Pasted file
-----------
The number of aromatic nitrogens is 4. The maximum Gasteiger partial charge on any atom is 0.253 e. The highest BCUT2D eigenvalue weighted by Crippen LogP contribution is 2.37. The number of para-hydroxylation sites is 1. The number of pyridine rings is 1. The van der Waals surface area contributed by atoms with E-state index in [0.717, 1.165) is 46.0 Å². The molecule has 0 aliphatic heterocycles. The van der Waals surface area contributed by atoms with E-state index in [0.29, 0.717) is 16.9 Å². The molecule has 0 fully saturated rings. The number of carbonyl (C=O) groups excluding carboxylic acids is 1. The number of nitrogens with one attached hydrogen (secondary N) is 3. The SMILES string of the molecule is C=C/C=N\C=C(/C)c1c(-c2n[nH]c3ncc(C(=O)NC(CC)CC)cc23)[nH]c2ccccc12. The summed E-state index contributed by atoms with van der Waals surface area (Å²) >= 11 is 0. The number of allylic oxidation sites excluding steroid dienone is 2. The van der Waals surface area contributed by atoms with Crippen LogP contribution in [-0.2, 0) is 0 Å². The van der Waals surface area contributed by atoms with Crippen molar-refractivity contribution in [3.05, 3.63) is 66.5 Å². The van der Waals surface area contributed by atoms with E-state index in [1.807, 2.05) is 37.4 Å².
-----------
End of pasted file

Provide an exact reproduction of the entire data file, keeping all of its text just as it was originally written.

The number of aromatic nitrogens is 4. The maximum Gasteiger partial charge on any atom is 0.253 e. The highest BCUT2D eigenvalue weighted by Crippen LogP contribution is 2.37. The number of para-hydroxylation sites is 1. The number of pyridine rings is 1. The van der Waals surface area contributed by atoms with E-state index in [0.717, 1.165) is 46.0 Å². The molecule has 0 aliphatic heterocycles. The van der Waals surface area contributed by atoms with E-state index in [0.29, 0.717) is 16.9 Å². The molecule has 0 fully saturated rings. The number of carbonyl (C=O) groups excluding carboxylic acids is 1. The number of nitrogens with one attached hydrogen (secondary N) is 3. The SMILES string of the molecule is C=C/C=N\C=C(/C)c1c(-c2n[nH]c3ncc(C(=O)NC(CC)CC)cc23)[nH]c2ccccc12. The summed E-state index contributed by atoms with van der Waals surface area (Å²) >= 11 is 0. The number of allylic oxidation sites excluding steroid dienone is 2. The van der Waals surface area contributed by atoms with Crippen LogP contribution in [-0.2, 0) is 0 Å². The van der Waals surface area contributed by atoms with Crippen molar-refractivity contribution in [3.05, 3.63) is 66.5 Å². The van der Waals surface area contributed by atoms with E-state index in [1.807, 2.05) is 37.4 Å².